Indeed, all 10 songs on Natural Rebel are worthy of a place alongside the established classics of Ashcroft’s live show.
The backdrop to the creation of Natural Rebel has of course been one of upheaval across the world. Brexit, Donald Trump, the rise of the far-right across Europe – these are unsettling times. Yet sometimes the most powerful statement to be made in music is by offering shelter to the listener and giving respite from the turmoil outside, reminding them that music can unite people. The album’s lead single ‘Surprised By The Joy’ is a brighter beacon of hope than anything else you’ll hear this year. It also contains a wry confessional note as Ashcroft sings: “Surprised by the joy of this – surprised I’m alive, I guess.” Later in the chorus, Ashcroft proclaims “I’ll say hello to the world again” and that, ultimately, is the biggest message in Natural Rebel: these are songs calling out to the world from a singer who’s embraced anyone willing to listen for generations. After 25 years, Richard Ashcroft’s music is more powerful than ever.
As Ashcroft recently stated himself;
"Music is the most powerful art form in the world. Right now, that's all we've got really, because everything else just seems to separate us. Music's powerful right now, and really important more than ever. I'm excited to be part of it."
Despite their critical acclaim, Verve often seemed at the mercy of forces outside their control -- while touring with the Lollapalooza festival in support of their 1993 debut LP, A Storm in Heaven, Ashcroft was hospitalized after suffering from severe dehydration, and within months the band also entered into a protracted legal battle with the American jazz label Verve, which resulted in an official name change to The Verve. Recorded under the influence of a massive intake of ecstasy, 1995's brilliant A Northern Soul effectively split the band apart, although Ashcroft re-formed the lineup a few weeks later. The re-formed Verve achieved international success with 1997's celebrated Urban Hymns, scoring a series of hits including "Bittersweet Symphony," "The Drugs Don't Work," and "Lucky Man"; however, legal hassles awarded 100-percent of "Bittersweet Symphony"'s publishing rights to ABKCO Music -- the song was built on a Rolling Stones sample -- and as friction between Ashcroft and McCabe resurfaced, the guitarist quit the group. Following a final tour, the Verve again disbanded, this time for good.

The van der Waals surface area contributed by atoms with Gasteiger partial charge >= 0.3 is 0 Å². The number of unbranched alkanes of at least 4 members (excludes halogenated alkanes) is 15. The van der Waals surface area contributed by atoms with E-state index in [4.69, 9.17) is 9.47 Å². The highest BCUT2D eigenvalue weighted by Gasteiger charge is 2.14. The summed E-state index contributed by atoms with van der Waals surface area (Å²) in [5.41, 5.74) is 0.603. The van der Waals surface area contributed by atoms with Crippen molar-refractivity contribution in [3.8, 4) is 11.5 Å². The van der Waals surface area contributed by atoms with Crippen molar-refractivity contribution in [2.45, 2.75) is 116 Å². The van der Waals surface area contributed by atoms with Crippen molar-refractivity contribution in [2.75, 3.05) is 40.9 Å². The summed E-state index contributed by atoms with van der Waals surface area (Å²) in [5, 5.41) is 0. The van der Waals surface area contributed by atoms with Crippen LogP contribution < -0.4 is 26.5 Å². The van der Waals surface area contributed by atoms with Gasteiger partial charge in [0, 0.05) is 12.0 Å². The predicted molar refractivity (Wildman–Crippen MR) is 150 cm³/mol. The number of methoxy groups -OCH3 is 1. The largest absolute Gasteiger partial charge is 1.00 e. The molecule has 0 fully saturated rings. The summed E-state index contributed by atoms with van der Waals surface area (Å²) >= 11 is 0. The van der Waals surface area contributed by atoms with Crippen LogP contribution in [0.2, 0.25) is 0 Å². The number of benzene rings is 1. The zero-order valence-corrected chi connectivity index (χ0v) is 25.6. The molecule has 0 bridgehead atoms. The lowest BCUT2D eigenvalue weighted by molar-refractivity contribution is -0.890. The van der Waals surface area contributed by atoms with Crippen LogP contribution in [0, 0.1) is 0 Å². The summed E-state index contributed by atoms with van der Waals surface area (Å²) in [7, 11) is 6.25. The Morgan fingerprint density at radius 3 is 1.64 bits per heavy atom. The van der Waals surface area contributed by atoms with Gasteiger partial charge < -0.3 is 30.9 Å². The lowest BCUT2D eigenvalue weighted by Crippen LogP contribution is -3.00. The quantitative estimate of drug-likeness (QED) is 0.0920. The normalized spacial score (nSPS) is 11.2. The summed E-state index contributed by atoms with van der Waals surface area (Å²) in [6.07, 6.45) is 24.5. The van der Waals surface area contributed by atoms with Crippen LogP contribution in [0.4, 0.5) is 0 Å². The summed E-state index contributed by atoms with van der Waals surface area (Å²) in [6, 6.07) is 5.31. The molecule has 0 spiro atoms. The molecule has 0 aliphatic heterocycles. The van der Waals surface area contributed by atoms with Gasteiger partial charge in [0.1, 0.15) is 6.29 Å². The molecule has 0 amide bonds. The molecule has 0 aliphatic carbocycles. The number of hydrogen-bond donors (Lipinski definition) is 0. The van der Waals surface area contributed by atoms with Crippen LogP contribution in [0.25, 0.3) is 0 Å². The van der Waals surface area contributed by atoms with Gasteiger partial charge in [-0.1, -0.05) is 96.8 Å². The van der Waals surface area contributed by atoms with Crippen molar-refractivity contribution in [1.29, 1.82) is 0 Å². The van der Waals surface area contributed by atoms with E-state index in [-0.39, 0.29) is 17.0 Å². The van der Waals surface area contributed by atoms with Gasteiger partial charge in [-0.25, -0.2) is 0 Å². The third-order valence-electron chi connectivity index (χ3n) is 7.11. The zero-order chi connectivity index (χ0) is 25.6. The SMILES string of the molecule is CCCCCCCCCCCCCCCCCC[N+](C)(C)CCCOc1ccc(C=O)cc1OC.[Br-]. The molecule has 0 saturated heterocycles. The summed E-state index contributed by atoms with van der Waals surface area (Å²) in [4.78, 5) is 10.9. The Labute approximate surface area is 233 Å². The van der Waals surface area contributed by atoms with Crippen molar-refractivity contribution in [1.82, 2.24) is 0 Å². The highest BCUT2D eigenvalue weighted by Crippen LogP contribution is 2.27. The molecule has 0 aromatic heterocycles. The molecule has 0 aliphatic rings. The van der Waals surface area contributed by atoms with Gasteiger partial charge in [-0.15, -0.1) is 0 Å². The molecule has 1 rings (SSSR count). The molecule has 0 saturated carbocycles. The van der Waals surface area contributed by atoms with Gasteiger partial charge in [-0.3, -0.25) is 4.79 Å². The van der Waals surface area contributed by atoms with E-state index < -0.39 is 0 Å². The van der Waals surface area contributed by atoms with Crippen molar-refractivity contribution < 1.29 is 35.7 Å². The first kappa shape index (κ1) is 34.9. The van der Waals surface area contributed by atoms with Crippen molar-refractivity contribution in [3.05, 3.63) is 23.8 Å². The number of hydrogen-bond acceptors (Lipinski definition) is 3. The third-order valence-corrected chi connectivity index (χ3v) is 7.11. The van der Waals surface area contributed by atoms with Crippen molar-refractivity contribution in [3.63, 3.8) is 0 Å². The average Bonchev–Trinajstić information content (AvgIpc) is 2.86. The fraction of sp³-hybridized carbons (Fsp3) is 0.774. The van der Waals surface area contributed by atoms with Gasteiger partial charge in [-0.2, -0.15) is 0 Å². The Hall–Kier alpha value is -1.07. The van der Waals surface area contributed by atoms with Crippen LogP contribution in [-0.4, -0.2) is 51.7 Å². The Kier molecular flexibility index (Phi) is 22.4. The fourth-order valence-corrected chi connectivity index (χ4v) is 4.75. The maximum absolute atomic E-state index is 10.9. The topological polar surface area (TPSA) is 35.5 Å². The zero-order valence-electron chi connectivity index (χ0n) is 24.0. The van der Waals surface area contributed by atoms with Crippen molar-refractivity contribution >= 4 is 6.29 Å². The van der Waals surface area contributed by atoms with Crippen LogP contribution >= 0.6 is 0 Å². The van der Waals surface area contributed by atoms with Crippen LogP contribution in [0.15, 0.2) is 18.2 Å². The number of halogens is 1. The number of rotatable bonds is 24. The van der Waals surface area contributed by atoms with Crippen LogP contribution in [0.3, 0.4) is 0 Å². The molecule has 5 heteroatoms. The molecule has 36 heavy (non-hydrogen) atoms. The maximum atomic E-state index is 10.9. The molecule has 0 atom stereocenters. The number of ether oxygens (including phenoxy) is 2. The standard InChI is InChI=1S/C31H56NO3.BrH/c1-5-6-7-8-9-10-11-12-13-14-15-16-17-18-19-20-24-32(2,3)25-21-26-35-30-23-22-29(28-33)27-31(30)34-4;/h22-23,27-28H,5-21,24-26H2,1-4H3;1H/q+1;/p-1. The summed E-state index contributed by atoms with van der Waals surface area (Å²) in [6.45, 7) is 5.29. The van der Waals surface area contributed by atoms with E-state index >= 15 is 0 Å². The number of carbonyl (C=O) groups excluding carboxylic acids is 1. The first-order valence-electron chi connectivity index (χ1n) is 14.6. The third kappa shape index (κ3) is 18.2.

Ashcroft's solo debut, Alone with Everybody, followed in mid-2000. Later that fall, Ashcroft celebrated his solo success with a ten-date sold-out American tour. Two days prior to kickoff in Chicago, the entire tour was postponed due to Ashcroft's illness, and speculations were quickly linked to his previous drug-using behavior with the Verve. Those rumors were also wiped out quickly, and the U.S. dates were rescheduled for January 2001. The following year, Ashcroft returned with his soul-searching, spiritual second album, Human Conditions. Over the next few years, Ashcroft returned to living a quiet life with his family. He also inked a recording contract with Parlophone after his longtime label home, Hut, went bankrupt in mid-2004. Ashcroft's long-awaited third album, Keys to the World, was released in March 2006.
Shortly after the release of Keys to the World, rumors started circulating that the Verve were set to reunite. The band confirmed these rumors in 2007, playing a brief tour at the end of the year and then setting to work on a new album. Punningly entitled Forth, the record appeared in the summer of 2008 and was a reasonable success, yet the bandmembers didn't weather their reunion well, splitting once more in the summer of 2009. Ashcroft then formed the solo project RPA & the United Nations of Sound, whose debut appeared in the summer of 2010 in every territory but the U.S., where it was released in early 2011. Ashcroft followed this up six years later with his fifth studio album, These People in 2016. The release was recorded in Ashcroft’s home studio in London and features orchestration from erstwhile collaborator Wil Malone. Lyrically focused on conflict and bereavement and composed of lush strings and delicate textures, the record was preceded by the single "This Is How It Feels." Ashcroft quickly followed These People with the 2018 release of Natural Rebel.